It's possible that the filmmakers were flummoxed at that point anyway. At one point Derrida gleefully states "I'm not going to tell you everything. No. I'm only going to tell you superficial things." At that point the cameras should have been packed up and the crew sent home. Instead the film is filled with pseudo-deconstructionist details like Derrida talking on camera about how the stumbling camerawoman can see him but can't see where she's walking, causing her to stumble. We also get to watch Derrida in a mirror discussing how the Other (a high-fallutin term for someone other than yourself) sees him. Oooh! The mirror! We're the Other and we're only watching a representation of Derrida in a mirror (actually we're only watching a representation of a representation thanks to the TV...) When Derrida stops an interview to comment on the fact that the interview itself is just an artificial environment blah blah blah for the third time you almost want to scream at him. Even the most mainstream viewer at this point is aware that interviews are as much artifice as the most CG Hollywood action scene. He doesn't need to belabor this boring point.

The joke is that for all the stylized post-post-deconstruction flourishes the filmmaker throws in (a biographical voiceover is played in scrambled non-chronological order; We watch Derrida watch an interview of himself talking about the interview itself) Derrida himself must consider the film fake philosophy. At one point a TV interviewer foolishly tries to suggest to him that Seinfeld is a modern example of pop-deconstruction. First, he claims to not know what Seinfeld is (which is believable) and then condescendingly laughs off the notion that something as pedestrian as a sitcom could exhibit any of his grand ideas in action. I hope he doesn't think that this film is more sophisticated than Seinfeld or any of the fine films in recent years that have attempted to use a sense of self-awareness to delve deeper into their own subject matter (Fight Club, Three Kings, Rushmore).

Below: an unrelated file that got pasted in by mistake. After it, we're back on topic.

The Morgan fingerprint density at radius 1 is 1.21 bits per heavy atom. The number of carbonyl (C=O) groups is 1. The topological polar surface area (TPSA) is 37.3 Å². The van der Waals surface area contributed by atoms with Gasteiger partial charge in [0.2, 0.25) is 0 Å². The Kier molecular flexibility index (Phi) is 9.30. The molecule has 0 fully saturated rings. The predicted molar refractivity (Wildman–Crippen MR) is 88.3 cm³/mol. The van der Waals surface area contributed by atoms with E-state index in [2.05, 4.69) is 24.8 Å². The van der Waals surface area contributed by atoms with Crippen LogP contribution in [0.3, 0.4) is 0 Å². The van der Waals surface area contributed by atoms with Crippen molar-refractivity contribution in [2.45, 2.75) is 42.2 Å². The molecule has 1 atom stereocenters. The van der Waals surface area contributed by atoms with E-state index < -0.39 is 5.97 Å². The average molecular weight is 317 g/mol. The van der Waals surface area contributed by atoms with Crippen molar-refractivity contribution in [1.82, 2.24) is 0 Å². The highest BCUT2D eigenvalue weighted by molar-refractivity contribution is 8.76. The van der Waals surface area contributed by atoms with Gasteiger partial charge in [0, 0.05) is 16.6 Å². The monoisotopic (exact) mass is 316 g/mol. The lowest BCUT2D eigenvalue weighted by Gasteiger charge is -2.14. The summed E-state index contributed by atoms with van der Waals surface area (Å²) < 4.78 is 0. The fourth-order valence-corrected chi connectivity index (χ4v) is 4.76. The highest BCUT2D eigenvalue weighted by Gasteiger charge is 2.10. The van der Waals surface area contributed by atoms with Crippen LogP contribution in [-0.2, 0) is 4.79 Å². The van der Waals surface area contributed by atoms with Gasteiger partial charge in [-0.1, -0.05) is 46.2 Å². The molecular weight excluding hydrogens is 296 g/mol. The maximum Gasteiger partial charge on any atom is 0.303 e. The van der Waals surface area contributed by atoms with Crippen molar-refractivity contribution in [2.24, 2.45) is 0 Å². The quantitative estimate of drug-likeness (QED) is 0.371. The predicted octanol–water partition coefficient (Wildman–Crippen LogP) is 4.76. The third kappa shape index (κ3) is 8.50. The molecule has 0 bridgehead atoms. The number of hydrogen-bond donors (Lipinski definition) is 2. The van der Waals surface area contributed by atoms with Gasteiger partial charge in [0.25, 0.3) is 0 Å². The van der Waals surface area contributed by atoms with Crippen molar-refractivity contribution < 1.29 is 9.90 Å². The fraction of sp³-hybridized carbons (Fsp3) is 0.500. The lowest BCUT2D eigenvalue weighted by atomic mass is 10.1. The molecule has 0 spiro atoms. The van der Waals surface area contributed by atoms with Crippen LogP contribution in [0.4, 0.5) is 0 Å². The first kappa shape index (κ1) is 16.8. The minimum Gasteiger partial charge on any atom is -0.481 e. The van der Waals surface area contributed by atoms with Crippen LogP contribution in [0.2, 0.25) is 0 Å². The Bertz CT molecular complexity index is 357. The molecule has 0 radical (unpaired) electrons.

Similarly he keeps some Anne Rice novels on his bookshelf that someone gave him as a gift, but he makes a very specific point of saying several times that he hasn't read them. Why not, Jacques? They may not be Heidegger but could it hurt to see what's inside them? For someone who professes to critique modern culture he seems to want as little to do with it as possible.

If Derrida were willing to at least answer the questions the filmmakers pose then the film would at least serve as a lecture in a box. Instead he plays a game of evasion via pop-psychology. Offered almost any question, he begins to answer but then cuts himself off. He then launches into an endless qualifier about how it's not a real question and how the subject matter is an illusion and must be understood through the perspective of some other philosopher with whom Derrida doesn't fully agree but respects, etc... After a few minutes of these sorts of tangents the filmmakers, either satisfied or bored, cut to the next scene. Very few questions are actually ever answered. Not that the answers would matter anyway, but it's just annoying.